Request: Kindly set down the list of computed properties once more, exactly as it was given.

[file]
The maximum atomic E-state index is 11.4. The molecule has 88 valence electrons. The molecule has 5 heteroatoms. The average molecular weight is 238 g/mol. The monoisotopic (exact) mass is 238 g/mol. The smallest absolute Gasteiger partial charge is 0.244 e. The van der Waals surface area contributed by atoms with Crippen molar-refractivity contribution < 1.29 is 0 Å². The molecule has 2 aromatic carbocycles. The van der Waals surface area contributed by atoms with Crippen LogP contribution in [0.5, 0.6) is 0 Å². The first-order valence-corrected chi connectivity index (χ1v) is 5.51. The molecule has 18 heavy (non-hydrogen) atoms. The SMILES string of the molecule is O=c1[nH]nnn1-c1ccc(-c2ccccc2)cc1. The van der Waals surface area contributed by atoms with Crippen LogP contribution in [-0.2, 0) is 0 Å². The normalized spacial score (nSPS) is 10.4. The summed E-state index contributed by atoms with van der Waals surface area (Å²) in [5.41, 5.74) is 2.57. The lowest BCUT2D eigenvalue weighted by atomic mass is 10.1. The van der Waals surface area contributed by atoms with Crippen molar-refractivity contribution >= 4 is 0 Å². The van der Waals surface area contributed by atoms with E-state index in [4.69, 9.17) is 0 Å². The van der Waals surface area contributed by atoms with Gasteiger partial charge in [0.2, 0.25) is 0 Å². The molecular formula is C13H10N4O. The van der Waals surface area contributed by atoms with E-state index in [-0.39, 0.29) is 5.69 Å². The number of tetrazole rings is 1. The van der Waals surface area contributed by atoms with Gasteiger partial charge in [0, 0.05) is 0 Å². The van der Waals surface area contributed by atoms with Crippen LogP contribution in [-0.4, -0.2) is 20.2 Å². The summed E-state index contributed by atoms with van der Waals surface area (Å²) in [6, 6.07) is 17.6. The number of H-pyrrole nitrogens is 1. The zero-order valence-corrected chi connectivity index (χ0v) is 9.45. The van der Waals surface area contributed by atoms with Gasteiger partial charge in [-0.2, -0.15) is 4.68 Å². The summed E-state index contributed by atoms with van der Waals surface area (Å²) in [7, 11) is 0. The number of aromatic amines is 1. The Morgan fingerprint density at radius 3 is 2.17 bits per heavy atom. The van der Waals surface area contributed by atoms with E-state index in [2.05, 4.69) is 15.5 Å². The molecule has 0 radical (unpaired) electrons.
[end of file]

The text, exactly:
The maximum atomic E-state index is 11.4. The molecule has 88 valence electrons. The molecule has 5 heteroatoms. The average molecular weight is 238 g/mol. The monoisotopic (exact) mass is 238 g/mol. The smallest absolute Gasteiger partial charge is 0.244 e. The van der Waals surface area contributed by atoms with Crippen molar-refractivity contribution < 1.29 is 0 Å². The molecule has 2 aromatic carbocycles. The van der Waals surface area contributed by atoms with Crippen LogP contribution in [0.5, 0.6) is 0 Å². The first-order valence-corrected chi connectivity index (χ1v) is 5.51. The molecule has 18 heavy (non-hydrogen) atoms. The SMILES string of the molecule is O=c1[nH]nnn1-c1ccc(-c2ccccc2)cc1. The van der Waals surface area contributed by atoms with Crippen LogP contribution in [-0.2, 0) is 0 Å². The normalized spacial score (nSPS) is 10.4. The summed E-state index contributed by atoms with van der Waals surface area (Å²) in [5.41, 5.74) is 2.57. The lowest BCUT2D eigenvalue weighted by atomic mass is 10.1. The van der Waals surface area contributed by atoms with Crippen molar-refractivity contribution >= 4 is 0 Å². The van der Waals surface area contributed by atoms with E-state index in [4.69, 9.17) is 0 Å². The van der Waals surface area contributed by atoms with Gasteiger partial charge in [0.2, 0.25) is 0 Å². The molecular formula is C13H10N4O. The van der Waals surface area contributed by atoms with E-state index in [-0.39, 0.29) is 5.69 Å². The number of tetrazole rings is 1. The van der Waals surface area contributed by atoms with Gasteiger partial charge in [0, 0.05) is 0 Å². The van der Waals surface area contributed by atoms with Crippen LogP contribution in [-0.4, -0.2) is 20.2 Å². The summed E-state index contributed by atoms with van der Waals surface area (Å²) in [6, 6.07) is 17.6. The number of H-pyrrole nitrogens is 1. The zero-order valence-corrected chi connectivity index (χ0v) is 9.45. The van der Waals surface area contributed by atoms with Gasteiger partial charge in [-0.2, -0.15) is 4.68 Å². The summed E-state index contributed by atoms with van der Waals surface area (Å²) in [7, 11) is 0. The number of aromatic amines is 1. The Morgan fingerprint density at radius 3 is 2.17 bits per heavy atom. The van der Waals surface area contributed by atoms with E-state index in [2.05, 4.69) is 15.5 Å². The molecule has 0 radical (unpaired) electrons.